Asia’s popularity surges as restrictions fade
Asian countries have been among the most cautious in ending COVID restrictions and freely welcoming travelers once again. We’ve already mentioned how in-demand Japan is, and that it’s essentially full for the summer. If the Land of the Rising Sun is on your radar, the time is now to start planning for late 2023 and 2024 to secure space. It’s not the only Asian country enjoying a surge in popularity with most travel requirements removed.
A journey through Thailand encompasses spectacular beaches on the islands in the Andaman Sea and in the Gulf of Thailand, floating markets in Bangkok, beautiful temples and majestic elephants. It’s a spiritual journey even if you eschew the temples and worship only at the stalls of street food vendors. South of the capital, Phuket, Ko Samui and the Phi Phi islands attract beachgoers seeking out the clear waters and otherworldly landscapes. Northern Thailand forms part of the Golden Triangle, where its border intersects with Laos and Myanmar. It’s home to temples such as Wat Chedi Luang, which hundreds of years ago housed the Emerald Buddha that now resides in Bangkok. And of course, it’s the land of massive elephants, and you can walk alongside these gentle giants as they lumber through ancient forests in this golden land.
A great itinerary showcases the gems of Northern India: Agra and Taj Mahal, built by the Mughal emperor Shah Jahan as a mausoleum for his favorite wife, Mumtaz Mahal; the pink city of Jaipur, dotted with resplendent architecture and UNESCO World heritage sites and gateway to the rest of Rajasthan, a romantic land of palaces and lakes. India is also still a wild place, and Ranthambore National Park and Kanha Tiger Reserve make the perfect destinations for a subcontinental safari. Powerful Bengal tigers burn bright in the forests, alongside leopards, crocodiles, sloth bears, macaques and hundreds of bird species. Moving south you once again encounter an entirely new land. On the central west coast stretching from Mumbai to Goa you’ll see the remnants of European colonial life, from military forts to houses of worship left behind by the British and Portuguese. For those who live in the now, there are myriad beaches and nightclubs along the way. From the Himalayas, where the Ganges begins its long journey, to the Indian Ocean, India remains a land apart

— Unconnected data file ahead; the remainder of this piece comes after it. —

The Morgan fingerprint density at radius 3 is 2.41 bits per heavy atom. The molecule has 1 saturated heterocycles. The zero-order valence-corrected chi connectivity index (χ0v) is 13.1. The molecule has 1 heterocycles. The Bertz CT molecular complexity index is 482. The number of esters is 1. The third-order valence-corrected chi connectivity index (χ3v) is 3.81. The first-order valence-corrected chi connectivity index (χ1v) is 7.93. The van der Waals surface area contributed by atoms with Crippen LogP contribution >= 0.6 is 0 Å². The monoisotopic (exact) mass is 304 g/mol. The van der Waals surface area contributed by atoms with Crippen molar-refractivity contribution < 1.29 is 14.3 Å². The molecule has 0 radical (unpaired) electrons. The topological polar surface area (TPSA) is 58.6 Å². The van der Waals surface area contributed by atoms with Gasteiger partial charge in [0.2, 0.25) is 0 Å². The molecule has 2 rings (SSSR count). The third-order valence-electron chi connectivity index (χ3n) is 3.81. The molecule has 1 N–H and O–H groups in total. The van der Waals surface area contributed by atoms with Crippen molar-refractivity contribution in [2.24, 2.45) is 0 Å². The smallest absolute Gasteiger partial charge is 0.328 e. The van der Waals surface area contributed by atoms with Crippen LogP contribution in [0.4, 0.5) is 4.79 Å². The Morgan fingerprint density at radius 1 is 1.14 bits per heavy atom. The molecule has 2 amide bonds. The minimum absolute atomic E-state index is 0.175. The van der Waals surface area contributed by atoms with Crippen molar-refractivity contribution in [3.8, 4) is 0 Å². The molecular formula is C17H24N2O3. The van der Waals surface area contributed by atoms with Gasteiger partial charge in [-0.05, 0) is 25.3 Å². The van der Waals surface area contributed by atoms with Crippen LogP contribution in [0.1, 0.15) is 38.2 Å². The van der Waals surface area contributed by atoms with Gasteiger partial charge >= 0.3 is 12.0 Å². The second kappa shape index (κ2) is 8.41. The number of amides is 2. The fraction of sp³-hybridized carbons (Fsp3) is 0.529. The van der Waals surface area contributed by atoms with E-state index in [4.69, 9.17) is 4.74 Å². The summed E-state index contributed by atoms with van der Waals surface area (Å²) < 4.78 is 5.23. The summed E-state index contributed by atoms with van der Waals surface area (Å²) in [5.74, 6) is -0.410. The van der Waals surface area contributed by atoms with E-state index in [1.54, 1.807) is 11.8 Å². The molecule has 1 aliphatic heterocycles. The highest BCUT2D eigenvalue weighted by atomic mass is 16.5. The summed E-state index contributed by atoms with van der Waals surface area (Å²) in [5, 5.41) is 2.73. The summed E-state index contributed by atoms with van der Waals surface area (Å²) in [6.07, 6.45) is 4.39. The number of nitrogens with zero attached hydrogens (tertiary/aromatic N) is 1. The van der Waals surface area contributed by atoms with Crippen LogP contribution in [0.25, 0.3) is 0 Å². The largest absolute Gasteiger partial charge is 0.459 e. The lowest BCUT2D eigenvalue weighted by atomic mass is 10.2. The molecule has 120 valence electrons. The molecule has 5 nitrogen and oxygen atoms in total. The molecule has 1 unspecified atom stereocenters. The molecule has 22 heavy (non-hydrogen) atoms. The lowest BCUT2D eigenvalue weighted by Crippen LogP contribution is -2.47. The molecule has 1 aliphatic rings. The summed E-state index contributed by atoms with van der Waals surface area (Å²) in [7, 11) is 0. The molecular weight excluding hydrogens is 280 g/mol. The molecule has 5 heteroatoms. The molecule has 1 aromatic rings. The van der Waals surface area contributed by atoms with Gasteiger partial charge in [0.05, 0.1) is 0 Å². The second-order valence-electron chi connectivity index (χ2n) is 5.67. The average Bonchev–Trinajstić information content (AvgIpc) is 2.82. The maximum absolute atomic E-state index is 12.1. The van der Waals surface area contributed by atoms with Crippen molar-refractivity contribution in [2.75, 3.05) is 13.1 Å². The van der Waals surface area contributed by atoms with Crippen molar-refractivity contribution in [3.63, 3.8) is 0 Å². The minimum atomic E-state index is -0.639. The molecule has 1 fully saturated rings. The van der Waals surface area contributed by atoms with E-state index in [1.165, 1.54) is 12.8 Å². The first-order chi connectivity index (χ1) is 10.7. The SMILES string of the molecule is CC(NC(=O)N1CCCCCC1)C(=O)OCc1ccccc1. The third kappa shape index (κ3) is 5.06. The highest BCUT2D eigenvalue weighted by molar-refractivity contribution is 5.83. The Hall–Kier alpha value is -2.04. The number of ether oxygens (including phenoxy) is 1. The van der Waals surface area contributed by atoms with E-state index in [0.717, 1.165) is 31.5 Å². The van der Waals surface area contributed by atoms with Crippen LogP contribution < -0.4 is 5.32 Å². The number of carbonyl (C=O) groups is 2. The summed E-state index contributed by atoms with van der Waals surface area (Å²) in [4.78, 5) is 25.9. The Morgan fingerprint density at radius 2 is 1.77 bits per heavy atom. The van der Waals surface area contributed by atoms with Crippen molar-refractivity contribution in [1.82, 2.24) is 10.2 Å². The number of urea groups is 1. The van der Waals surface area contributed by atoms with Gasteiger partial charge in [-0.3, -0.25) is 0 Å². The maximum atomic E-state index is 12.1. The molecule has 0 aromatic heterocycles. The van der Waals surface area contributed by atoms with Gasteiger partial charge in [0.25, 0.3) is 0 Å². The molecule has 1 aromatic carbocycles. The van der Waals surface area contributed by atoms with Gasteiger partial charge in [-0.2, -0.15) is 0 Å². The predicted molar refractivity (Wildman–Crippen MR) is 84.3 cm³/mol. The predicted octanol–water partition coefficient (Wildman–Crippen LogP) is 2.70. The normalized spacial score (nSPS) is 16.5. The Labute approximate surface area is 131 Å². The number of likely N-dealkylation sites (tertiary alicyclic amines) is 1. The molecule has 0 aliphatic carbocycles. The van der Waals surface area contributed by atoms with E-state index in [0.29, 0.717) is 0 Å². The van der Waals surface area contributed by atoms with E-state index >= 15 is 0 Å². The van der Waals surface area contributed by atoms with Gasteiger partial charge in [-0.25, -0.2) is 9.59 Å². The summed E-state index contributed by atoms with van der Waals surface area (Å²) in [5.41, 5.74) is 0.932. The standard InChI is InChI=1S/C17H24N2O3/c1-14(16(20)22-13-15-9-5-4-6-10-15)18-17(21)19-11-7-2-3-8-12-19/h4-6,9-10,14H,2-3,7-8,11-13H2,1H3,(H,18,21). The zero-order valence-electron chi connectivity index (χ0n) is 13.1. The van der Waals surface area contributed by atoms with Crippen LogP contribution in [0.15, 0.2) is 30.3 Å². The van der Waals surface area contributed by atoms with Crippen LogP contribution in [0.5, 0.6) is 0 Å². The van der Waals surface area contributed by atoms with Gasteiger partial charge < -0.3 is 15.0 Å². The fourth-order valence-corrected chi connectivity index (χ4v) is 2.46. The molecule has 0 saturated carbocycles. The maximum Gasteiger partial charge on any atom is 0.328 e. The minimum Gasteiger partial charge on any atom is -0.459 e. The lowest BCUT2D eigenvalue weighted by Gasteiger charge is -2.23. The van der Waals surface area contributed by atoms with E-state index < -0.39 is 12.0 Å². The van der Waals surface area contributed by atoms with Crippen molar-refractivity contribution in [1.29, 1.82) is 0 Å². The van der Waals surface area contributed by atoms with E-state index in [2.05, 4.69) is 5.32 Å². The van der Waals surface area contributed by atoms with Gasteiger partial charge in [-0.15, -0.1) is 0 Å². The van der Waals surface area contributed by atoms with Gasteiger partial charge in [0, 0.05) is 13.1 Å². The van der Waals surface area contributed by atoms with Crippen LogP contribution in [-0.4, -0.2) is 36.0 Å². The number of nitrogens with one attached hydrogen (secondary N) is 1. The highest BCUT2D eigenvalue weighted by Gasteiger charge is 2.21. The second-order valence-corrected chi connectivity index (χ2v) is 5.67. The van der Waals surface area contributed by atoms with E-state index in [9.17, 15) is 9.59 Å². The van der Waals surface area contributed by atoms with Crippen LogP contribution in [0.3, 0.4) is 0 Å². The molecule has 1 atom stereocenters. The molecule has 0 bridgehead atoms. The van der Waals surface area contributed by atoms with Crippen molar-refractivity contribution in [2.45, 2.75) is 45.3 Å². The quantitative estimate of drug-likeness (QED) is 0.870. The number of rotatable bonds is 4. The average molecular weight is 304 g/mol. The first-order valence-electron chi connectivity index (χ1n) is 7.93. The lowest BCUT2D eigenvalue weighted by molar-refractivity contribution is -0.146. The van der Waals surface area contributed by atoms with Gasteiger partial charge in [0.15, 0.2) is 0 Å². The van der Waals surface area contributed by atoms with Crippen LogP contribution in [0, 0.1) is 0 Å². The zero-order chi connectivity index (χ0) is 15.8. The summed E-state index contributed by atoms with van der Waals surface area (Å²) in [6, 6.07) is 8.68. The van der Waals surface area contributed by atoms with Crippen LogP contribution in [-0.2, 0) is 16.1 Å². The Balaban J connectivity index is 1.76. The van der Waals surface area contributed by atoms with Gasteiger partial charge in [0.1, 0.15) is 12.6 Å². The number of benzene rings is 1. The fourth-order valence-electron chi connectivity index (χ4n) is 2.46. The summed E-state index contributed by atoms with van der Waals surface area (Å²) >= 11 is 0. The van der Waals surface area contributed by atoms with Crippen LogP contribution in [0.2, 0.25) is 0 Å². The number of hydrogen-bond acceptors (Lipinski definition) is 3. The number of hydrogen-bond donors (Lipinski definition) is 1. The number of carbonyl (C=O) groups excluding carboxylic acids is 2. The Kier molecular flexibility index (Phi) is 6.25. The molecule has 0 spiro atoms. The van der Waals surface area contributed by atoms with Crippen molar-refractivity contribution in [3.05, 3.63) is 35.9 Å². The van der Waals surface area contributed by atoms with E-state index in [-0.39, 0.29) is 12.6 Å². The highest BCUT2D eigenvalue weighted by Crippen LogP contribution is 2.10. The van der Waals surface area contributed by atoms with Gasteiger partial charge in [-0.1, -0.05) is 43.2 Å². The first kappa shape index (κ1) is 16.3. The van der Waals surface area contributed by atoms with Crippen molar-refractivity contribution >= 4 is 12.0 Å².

It’s best seen on a cruise along the Mekong River and best experienced through food. Learn how to make the national dish, pho, in Hoi An, where you can make your own noodles and while they dry learn how to make the traditional beef broth, a mix of beef bones, ginger, different herbs and spices that needs to marinate to become the secret of the pho. The final touch is to boil the rice noodles and cook the beef. If you prefer to leave the cooking to the experts, stroll through Hanoi’s Thanh Ha and Dong Xuan markets to sample delicacies and rarities while learning about the role food has played throughout Vietnam’s history, including the incorporation of dishes introduced by foreign occupiers such as the French. It can be tough to escape the crowds in Ho Chi Minh City, with its population of more than 8 million, but a motorcycle tour can help you sample everything from banh khot to bun bo hue.
Just barely an island, Singapore lies off the southern tip of Malaysia but has been an independent republic since 1965 after bouncing between the influence of various empires, being colonized by the British, captured by the Japanese in World War II, falling back under British control and briefing becoming part of Malaysia. Singapore has always been a trading center at the crossroads of East and West. It remains a powerhouse economy with a high standard of living and quite a bit of diversity among its population of nearly 6 million.
The seat of the Republic of China since defeat at the hands of the communists shortly after World War II, Taiwan has developed a unique culture that is a mix of aboriginal, Chinese and Japanese elements. With nearly 25 million inhabitants, it packs about 1,700 people into every square mile. At 1,671 feet, Taipei 101 in the capital city briefly held the title of world’s tallest building, though now it’s struggling to remain in the top 10. Street food is the hallmark of Taiwanese dining, with tofu, rice, pork and vegetables all enjoying starring roles. Outside the city are temples in gorgeous natural settings reminiscent of a much older way of life. Portuguese sailors on their way to Japan in 1544 dubbed Taiwan Ilha Formosa, “the beautiful island,” and you’ll see why along the coastal road or hiking through the forests and along the cliffs of Taroko Gorge National Park.